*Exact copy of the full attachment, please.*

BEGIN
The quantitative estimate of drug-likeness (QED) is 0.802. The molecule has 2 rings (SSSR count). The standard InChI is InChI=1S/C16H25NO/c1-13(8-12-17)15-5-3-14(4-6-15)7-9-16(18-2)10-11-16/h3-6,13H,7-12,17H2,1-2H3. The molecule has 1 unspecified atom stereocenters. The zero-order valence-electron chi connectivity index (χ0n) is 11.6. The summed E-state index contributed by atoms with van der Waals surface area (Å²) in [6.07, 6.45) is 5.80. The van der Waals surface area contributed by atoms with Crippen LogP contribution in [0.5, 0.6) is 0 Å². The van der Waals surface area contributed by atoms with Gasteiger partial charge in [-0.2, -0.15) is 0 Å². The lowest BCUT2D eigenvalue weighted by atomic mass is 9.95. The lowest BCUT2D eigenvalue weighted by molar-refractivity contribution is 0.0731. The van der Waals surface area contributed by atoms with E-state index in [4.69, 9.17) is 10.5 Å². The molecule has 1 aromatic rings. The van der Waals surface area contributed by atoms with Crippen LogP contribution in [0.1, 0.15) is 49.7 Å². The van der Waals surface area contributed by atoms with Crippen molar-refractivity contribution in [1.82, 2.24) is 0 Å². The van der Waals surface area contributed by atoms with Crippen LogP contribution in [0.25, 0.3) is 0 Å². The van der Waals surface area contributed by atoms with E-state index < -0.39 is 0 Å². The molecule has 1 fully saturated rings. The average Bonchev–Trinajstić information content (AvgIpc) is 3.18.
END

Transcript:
The quantitative estimate of drug-likeness (QED) is 0.802. The molecule has 2 rings (SSSR count). The standard InChI is InChI=1S/C16H25NO/c1-13(8-12-17)15-5-3-14(4-6-15)7-9-16(18-2)10-11-16/h3-6,13H,7-12,17H2,1-2H3. The molecule has 1 unspecified atom stereocenters. The zero-order valence-electron chi connectivity index (χ0n) is 11.6. The summed E-state index contributed by atoms with van der Waals surface area (Å²) in [6.07, 6.45) is 5.80. The van der Waals surface area contributed by atoms with Crippen LogP contribution in [0.5, 0.6) is 0 Å². The van der Waals surface area contributed by atoms with Gasteiger partial charge in [-0.2, -0.15) is 0 Å². The lowest BCUT2D eigenvalue weighted by atomic mass is 9.95. The lowest BCUT2D eigenvalue weighted by molar-refractivity contribution is 0.0731. The van der Waals surface area contributed by atoms with E-state index in [4.69, 9.17) is 10.5 Å². The molecule has 1 aromatic rings. The van der Waals surface area contributed by atoms with Crippen LogP contribution in [0.1, 0.15) is 49.7 Å². The van der Waals surface area contributed by atoms with Crippen molar-refractivity contribution in [1.82, 2.24) is 0 Å². The van der Waals surface area contributed by atoms with Crippen LogP contribution in [0.25, 0.3) is 0 Å². The van der Waals surface area contributed by atoms with E-state index < -0.39 is 0 Å². The molecule has 1 fully saturated rings. The average Bonchev–Trinajstić information content (AvgIpc) is 3.18.